Most of our ceramics students focus on the wheel for creating bowls or cups. However, ever since the middle of the year last year, I have been working with slabs. I fell and cut my hands really badly and could not throw for some time. This forced me to try something new. After being forced, as if by fate, to make slabs, I embraced it.

When my injury happened, I was in Honors Ceramics, and we could design our own projects. I decided to create a suit of armor. Doing this taught me so much about working with slabs. I experienced how delicate they were, how to strengthen them, and how to make them not explode in the kiln. It turns out that stacking slabs on top of each other and firing them is not a good idea—they blow up. However, the sword that this happened to actually ended up looking cool in a bunch of different pieces, after being arranged back into a sword like a giant puzzle. This experience taught me how to attach slabs together, and to make sure there were no air pockets in the connected area.

The first part of the armor I made was the helmet. This was like making a 3D puzzle. Each piece had to stand on its own and be able to hold up another piece that was similar to its own weight. This process would definitely have been easier with six hands, but I had to make due with two and it worked out. This was definitely the hardest part about making the armor.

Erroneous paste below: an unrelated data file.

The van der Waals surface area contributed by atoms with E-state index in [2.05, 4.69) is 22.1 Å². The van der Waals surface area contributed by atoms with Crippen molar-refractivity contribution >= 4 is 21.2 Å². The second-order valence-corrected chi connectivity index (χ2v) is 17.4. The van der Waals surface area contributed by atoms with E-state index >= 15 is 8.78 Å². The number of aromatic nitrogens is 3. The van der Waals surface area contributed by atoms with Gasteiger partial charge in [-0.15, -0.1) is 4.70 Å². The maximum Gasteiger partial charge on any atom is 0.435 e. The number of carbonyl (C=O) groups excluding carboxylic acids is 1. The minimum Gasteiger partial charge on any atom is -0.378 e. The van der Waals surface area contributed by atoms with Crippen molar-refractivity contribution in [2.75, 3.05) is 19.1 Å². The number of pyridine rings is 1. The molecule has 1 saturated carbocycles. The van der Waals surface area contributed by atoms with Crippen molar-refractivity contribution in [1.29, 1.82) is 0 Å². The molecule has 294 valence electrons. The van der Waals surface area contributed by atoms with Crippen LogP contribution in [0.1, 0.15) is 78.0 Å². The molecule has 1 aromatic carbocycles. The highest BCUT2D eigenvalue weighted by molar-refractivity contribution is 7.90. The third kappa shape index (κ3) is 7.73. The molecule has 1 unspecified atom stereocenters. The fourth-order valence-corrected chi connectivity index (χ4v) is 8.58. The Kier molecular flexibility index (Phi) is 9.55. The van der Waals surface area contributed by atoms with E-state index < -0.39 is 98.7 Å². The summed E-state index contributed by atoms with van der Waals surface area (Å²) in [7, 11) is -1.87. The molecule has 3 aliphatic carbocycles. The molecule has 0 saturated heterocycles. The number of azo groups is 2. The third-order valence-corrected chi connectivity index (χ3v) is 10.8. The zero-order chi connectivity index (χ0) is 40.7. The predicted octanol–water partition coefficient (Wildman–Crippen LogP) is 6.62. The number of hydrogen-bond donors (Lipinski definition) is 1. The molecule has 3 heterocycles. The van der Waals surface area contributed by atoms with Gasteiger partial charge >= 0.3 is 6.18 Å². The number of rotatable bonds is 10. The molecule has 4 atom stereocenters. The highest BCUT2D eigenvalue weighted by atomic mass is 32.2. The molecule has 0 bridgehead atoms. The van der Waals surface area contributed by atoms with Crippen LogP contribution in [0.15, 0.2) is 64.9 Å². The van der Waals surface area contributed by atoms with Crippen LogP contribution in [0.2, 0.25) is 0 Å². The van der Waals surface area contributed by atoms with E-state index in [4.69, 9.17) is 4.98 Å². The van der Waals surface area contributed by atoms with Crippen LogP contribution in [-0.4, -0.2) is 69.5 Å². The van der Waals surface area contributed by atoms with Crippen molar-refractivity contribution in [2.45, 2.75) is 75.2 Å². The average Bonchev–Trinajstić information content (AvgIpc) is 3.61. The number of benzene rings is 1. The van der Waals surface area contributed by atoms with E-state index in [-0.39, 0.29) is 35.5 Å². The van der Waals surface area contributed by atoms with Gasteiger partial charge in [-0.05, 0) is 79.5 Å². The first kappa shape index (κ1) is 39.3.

Next I took measurements of my body in order to make the chest plate, shin guards, shoulder pauldrons, arm guards and shin guards. These parts were easier because they were just attaching slabs together and letting them dry in a certain shape.

John’s armor

 

Eventually I had made a wearable suit of armor. Making this armor made me more creative. I had to solve the problems of using slabs that were a lot different than what I was used to with throwing bowls on the wheel. The experience helped me grow as an artist and become more outgoing in the tasks I will take on in the studio.

I am going to bring my different style of art to the event this year. I am going to make slab cups. Making slab cups takes a lot of refining around the edges. Ms. Plows has taught me to pay attention to the edges of the pieces, and will not let me finish a piece until all the edges have been tended to. So to be able to make these cups I have to pay attention to the details, just like the suit of armor. With this different approach I hope to add some diversity in form and technique, and hopefully to teach others another approach to working with clay.

 

Slab-built cups